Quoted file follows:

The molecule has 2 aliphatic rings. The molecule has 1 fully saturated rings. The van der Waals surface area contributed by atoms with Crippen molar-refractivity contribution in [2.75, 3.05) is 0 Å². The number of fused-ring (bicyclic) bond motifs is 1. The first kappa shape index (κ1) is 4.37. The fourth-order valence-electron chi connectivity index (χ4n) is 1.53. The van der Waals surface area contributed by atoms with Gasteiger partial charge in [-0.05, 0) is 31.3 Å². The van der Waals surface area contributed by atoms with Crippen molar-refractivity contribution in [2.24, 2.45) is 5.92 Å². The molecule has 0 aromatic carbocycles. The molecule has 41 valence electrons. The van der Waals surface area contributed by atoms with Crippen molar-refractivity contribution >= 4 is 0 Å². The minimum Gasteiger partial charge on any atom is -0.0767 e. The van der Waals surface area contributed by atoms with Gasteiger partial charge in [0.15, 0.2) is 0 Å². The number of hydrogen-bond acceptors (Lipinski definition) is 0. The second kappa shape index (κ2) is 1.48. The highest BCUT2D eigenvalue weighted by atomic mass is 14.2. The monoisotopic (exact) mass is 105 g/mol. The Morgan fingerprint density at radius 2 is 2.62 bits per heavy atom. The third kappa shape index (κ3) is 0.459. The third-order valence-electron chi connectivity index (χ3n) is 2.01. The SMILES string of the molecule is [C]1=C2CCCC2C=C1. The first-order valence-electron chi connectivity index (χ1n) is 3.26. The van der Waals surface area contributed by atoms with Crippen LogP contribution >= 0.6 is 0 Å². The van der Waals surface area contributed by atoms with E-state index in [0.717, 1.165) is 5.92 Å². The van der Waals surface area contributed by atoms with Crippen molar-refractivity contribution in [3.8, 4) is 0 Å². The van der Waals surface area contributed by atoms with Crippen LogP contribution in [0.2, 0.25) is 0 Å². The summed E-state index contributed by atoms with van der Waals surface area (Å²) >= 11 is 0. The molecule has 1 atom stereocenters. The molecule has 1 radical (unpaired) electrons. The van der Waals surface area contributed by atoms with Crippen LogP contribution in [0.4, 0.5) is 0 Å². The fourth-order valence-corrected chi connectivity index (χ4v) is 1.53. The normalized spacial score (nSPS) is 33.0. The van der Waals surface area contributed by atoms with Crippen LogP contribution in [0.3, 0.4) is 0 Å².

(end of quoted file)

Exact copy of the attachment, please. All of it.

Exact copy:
The molecule has 2 aliphatic rings. The molecule has 1 fully saturated rings. The van der Waals surface area contributed by atoms with Crippen molar-refractivity contribution in [2.75, 3.05) is 0 Å². The number of fused-ring (bicyclic) bond motifs is 1. The first kappa shape index (κ1) is 4.37. The fourth-order valence-electron chi connectivity index (χ4n) is 1.53. The van der Waals surface area contributed by atoms with Gasteiger partial charge in [-0.05, 0) is 31.3 Å². The van der Waals surface area contributed by atoms with Crippen molar-refractivity contribution in [2.24, 2.45) is 5.92 Å². The molecule has 0 aromatic carbocycles. The molecule has 41 valence electrons. The van der Waals surface area contributed by atoms with Crippen molar-refractivity contribution >= 4 is 0 Å². The minimum Gasteiger partial charge on any atom is -0.0767 e. The van der Waals surface area contributed by atoms with Gasteiger partial charge in [0.15, 0.2) is 0 Å². The number of hydrogen-bond acceptors (Lipinski definition) is 0. The second kappa shape index (κ2) is 1.48. The highest BCUT2D eigenvalue weighted by atomic mass is 14.2. The monoisotopic (exact) mass is 105 g/mol. The Morgan fingerprint density at radius 2 is 2.62 bits per heavy atom. The third kappa shape index (κ3) is 0.459. The third-order valence-electron chi connectivity index (χ3n) is 2.01. The SMILES string of the molecule is [C]1=C2CCCC2C=C1. The first-order valence-electron chi connectivity index (χ1n) is 3.26. The van der Waals surface area contributed by atoms with Crippen LogP contribution >= 0.6 is 0 Å². The van der Waals surface area contributed by atoms with E-state index in [0.717, 1.165) is 5.92 Å². The van der Waals surface area contributed by atoms with Crippen molar-refractivity contribution in [3.8, 4) is 0 Å². The van der Waals surface area contributed by atoms with Crippen LogP contribution in [0.2, 0.25) is 0 Å². The summed E-state index contributed by atoms with van der Waals surface area (Å²) >= 11 is 0. The molecule has 1 atom stereocenters. The molecule has 1 radical (unpaired) electrons. The van der Waals surface area contributed by atoms with Crippen LogP contribution in [0.4, 0.5) is 0 Å². The fourth-order valence-corrected chi connectivity index (χ4v) is 1.53. The normalized spacial score (nSPS) is 33.0. The van der Waals surface area contributed by atoms with Crippen LogP contribution in [0.3, 0.4) is 0 Å².